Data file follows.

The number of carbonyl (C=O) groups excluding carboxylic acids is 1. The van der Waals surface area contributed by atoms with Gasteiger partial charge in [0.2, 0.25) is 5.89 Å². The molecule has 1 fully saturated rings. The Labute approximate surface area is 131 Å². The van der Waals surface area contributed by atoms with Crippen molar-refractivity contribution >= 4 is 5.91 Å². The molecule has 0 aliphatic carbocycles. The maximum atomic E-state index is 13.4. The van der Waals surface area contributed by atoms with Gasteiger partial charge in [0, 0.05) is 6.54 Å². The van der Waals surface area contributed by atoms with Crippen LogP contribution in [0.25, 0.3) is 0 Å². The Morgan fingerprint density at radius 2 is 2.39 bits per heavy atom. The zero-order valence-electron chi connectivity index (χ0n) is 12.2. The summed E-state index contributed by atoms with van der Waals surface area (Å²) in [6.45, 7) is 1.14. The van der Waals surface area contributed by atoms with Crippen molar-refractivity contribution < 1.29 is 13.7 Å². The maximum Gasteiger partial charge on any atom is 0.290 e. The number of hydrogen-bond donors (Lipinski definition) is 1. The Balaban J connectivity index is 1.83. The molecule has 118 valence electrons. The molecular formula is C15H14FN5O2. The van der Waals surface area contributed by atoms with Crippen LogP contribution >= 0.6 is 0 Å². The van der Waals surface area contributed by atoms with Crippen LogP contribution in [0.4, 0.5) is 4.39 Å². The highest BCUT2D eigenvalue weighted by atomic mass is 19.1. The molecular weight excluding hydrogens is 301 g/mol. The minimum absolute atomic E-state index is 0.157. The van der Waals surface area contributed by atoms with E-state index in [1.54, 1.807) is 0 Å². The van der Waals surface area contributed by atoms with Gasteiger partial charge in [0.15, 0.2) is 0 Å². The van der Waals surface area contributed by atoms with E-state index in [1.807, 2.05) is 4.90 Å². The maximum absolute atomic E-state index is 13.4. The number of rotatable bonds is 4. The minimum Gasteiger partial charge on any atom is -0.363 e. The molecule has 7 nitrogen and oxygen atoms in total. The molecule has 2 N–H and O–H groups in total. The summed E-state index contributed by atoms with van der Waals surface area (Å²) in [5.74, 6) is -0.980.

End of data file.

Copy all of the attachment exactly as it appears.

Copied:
The number of carbonyl (C=O) groups excluding carboxylic acids is 1. The van der Waals surface area contributed by atoms with Gasteiger partial charge in [0.2, 0.25) is 5.89 Å². The molecule has 1 fully saturated rings. The Labute approximate surface area is 131 Å². The van der Waals surface area contributed by atoms with Crippen molar-refractivity contribution >= 4 is 5.91 Å². The molecule has 0 aliphatic carbocycles. The maximum atomic E-state index is 13.4. The van der Waals surface area contributed by atoms with Gasteiger partial charge in [0, 0.05) is 6.54 Å². The van der Waals surface area contributed by atoms with Crippen LogP contribution in [0.25, 0.3) is 0 Å². The Morgan fingerprint density at radius 2 is 2.39 bits per heavy atom. The zero-order valence-electron chi connectivity index (χ0n) is 12.2. The summed E-state index contributed by atoms with van der Waals surface area (Å²) in [6.45, 7) is 1.14. The van der Waals surface area contributed by atoms with Crippen molar-refractivity contribution < 1.29 is 13.7 Å². The maximum Gasteiger partial charge on any atom is 0.290 e. The number of hydrogen-bond donors (Lipinski definition) is 1. The Balaban J connectivity index is 1.83. The molecule has 118 valence electrons. The molecular formula is C15H14FN5O2. The van der Waals surface area contributed by atoms with Crippen LogP contribution >= 0.6 is 0 Å². The van der Waals surface area contributed by atoms with Crippen LogP contribution in [0.4, 0.5) is 4.39 Å². The highest BCUT2D eigenvalue weighted by atomic mass is 19.1. The molecular weight excluding hydrogens is 301 g/mol. The minimum absolute atomic E-state index is 0.157. The van der Waals surface area contributed by atoms with E-state index in [1.54, 1.807) is 0 Å². The van der Waals surface area contributed by atoms with Gasteiger partial charge in [0.15, 0.2) is 0 Å². The van der Waals surface area contributed by atoms with E-state index in [1.807, 2.05) is 4.90 Å². The maximum absolute atomic E-state index is 13.4. The number of rotatable bonds is 4. The minimum Gasteiger partial charge on any atom is -0.363 e. The molecule has 7 nitrogen and oxygen atoms in total. The molecule has 2 N–H and O–H groups in total. The summed E-state index contributed by atoms with van der Waals surface area (Å²) in [5.74, 6) is -0.980.